What is Unitized Accounting?

Unitization refers to the creation of a fund-like structure (akin to a mutual fund) that isn’t registered. This structure allows investors to pool their resources into a larger asset pool while maintaining individual sub-accounts. These sub-accounts represent smaller, distinct portions of the larger pooled investment, making it easier for investors to manage their specific interests within the collective investment.

In accounting for such structures, unitized accounting would involve tracking the performance and value of each investor’s sub-account within the larger pool. This method simplifies the management of investments, especially for entities managing a main pool of assets with various affiliated smaller entities or investors.

Benefits of Unitized Accounting

10. Ability to combine many smaller accounts together for consolidated investment management

9. Most accurate way to allow inter-period participant entry and exit to portfolio

8. Superior to master trust accounting as percentages are used, which make intra-period transactions difficult or inaccurate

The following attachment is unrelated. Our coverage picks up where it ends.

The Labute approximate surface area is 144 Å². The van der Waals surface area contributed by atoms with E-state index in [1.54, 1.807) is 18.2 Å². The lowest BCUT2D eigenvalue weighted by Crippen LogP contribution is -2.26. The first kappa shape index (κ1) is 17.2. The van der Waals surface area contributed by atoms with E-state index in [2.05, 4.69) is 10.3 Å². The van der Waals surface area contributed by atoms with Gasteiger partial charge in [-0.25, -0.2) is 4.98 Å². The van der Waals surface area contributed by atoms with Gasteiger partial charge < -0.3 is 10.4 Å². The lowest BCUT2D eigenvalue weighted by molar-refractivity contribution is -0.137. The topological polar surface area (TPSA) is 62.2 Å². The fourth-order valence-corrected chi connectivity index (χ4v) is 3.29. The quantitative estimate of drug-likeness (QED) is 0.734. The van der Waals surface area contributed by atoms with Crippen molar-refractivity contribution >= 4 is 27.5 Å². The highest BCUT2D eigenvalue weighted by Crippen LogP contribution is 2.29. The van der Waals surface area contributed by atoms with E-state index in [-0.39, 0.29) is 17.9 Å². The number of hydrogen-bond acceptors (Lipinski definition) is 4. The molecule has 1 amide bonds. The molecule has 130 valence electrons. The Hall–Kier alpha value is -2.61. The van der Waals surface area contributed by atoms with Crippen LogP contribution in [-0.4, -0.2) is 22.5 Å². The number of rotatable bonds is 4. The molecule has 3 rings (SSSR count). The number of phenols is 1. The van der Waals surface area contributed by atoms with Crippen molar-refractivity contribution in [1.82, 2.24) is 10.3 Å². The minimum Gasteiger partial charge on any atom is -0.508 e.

7. Superior to master custody accounting, where trades are still held in each subaccount

6. With multiple portfolios by investment style, ability to provide broad asset allocation to participants regardless of dollar amount

5. Allocation of cost to administer on a pro rata basis among participants through unit value (NAV) calculation process

4. Most stringent GAAP accounting standards, using 40 Act mutual fund methodology

3. Reporting that accurately breaks down performance

2. Even though investment management consolidated, participants still receive the most accurate record of cost basis, realized and unrealized gains, and investment income

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